By Joseph Wentzel
Early Last week I was reminded of the headaches that can be encountered with encryption. A site we are dependent on has installed a revoked certificate and our policy has no wiggle room on whether we can still connect.
People who are supposed to know better have a certificate that has expired, so instead of going out and getting a new one, they find they have an old one laying around (the fact it was revoked and already expired not withstanding) and go ahead and install it as a cost savings measure. After I get done shaking my head in disbelief and wondering who could have thought such an act was actually a good idea, I begin to wonder about our users.
Our poor personnel that have to connect to the site to manage specific items are now barred from doing so, by best practice. They don’t understand this. All they see is that we no longer allow them to do their job. A quick explanation that it is on the provider’s site does little to help. They still want me to supply a solution.
An email conversation between myself, our staff and the provider lead to three possible solutions:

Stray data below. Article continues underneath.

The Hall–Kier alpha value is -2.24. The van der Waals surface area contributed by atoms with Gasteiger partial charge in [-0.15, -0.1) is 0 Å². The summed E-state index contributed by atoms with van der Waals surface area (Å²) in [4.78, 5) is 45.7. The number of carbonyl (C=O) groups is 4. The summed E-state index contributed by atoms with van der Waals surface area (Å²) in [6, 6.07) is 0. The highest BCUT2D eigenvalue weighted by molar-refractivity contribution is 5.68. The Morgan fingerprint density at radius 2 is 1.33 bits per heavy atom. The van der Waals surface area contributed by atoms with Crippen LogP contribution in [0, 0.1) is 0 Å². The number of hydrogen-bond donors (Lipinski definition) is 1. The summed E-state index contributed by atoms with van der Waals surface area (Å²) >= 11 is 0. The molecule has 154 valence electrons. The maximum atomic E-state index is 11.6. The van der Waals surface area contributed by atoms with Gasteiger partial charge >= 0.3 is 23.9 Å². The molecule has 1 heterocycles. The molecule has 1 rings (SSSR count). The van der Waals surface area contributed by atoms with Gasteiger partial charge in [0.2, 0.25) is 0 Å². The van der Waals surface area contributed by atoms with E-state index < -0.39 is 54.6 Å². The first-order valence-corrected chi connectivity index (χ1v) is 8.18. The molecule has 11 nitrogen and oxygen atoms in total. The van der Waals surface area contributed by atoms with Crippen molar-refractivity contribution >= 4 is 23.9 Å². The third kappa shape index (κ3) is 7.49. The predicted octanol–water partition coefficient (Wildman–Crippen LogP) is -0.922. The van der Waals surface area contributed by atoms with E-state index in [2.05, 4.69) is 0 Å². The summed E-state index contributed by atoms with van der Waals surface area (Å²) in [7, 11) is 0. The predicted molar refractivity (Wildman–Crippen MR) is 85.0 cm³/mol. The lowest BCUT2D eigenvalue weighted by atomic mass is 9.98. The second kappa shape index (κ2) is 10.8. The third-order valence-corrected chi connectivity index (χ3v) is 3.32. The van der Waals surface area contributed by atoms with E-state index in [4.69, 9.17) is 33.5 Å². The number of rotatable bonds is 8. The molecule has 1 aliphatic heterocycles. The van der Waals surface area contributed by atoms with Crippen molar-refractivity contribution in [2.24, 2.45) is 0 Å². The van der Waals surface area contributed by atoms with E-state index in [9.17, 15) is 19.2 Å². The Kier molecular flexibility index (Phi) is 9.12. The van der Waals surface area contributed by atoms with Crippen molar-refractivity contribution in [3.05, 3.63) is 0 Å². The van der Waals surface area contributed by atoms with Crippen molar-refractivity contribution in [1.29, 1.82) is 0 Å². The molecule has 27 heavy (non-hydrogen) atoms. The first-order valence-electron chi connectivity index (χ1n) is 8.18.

1) Install a new certificate – the ideal solution.
2) Reinstall the expired, but not revoked certificate as we can work with it – a poor solution.
3) Remove SSL/TLS from the equation – another poor solution.
Not much in the way of solutions and with poor staff that don’t really understand. These are not technically illiterate people. They understand the reasons for security. They just aren’t in our field and don’t understand the specifics.
If reasonable people that enjoy the benefits of IT every day and manage devices through the use of technology have problems with this, then what about the average consumer?…Click here to read full article.